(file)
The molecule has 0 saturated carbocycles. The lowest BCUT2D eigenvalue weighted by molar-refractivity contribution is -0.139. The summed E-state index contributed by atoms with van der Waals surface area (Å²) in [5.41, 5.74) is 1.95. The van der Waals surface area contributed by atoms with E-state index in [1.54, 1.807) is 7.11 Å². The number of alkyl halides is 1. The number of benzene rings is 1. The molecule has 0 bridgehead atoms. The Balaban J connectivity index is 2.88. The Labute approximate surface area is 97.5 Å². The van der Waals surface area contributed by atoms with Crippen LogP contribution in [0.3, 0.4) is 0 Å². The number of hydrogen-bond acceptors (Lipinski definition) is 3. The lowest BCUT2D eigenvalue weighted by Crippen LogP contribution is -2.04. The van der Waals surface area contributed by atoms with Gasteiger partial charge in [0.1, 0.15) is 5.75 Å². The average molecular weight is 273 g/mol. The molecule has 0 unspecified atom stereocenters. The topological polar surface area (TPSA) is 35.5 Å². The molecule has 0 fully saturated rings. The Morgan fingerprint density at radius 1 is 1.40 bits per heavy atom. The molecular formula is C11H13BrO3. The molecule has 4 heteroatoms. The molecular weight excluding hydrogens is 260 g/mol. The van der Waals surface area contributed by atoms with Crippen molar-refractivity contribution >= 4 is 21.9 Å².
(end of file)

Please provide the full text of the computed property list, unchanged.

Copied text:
The molecule has 0 saturated carbocycles. The lowest BCUT2D eigenvalue weighted by molar-refractivity contribution is -0.139. The summed E-state index contributed by atoms with van der Waals surface area (Å²) in [5.41, 5.74) is 1.95. The van der Waals surface area contributed by atoms with E-state index in [1.54, 1.807) is 7.11 Å². The number of alkyl halides is 1. The number of benzene rings is 1. The molecule has 0 bridgehead atoms. The Balaban J connectivity index is 2.88. The Labute approximate surface area is 97.5 Å². The van der Waals surface area contributed by atoms with Crippen LogP contribution in [0.3, 0.4) is 0 Å². The number of hydrogen-bond acceptors (Lipinski definition) is 3. The lowest BCUT2D eigenvalue weighted by Crippen LogP contribution is -2.04. The van der Waals surface area contributed by atoms with Gasteiger partial charge in [0.1, 0.15) is 5.75 Å². The average molecular weight is 273 g/mol. The molecule has 0 unspecified atom stereocenters. The topological polar surface area (TPSA) is 35.5 Å². The molecule has 0 fully saturated rings. The Morgan fingerprint density at radius 1 is 1.40 bits per heavy atom. The molecular formula is C11H13BrO3. The molecule has 4 heteroatoms. The molecular weight excluding hydrogens is 260 g/mol. The van der Waals surface area contributed by atoms with Crippen molar-refractivity contribution >= 4 is 21.9 Å².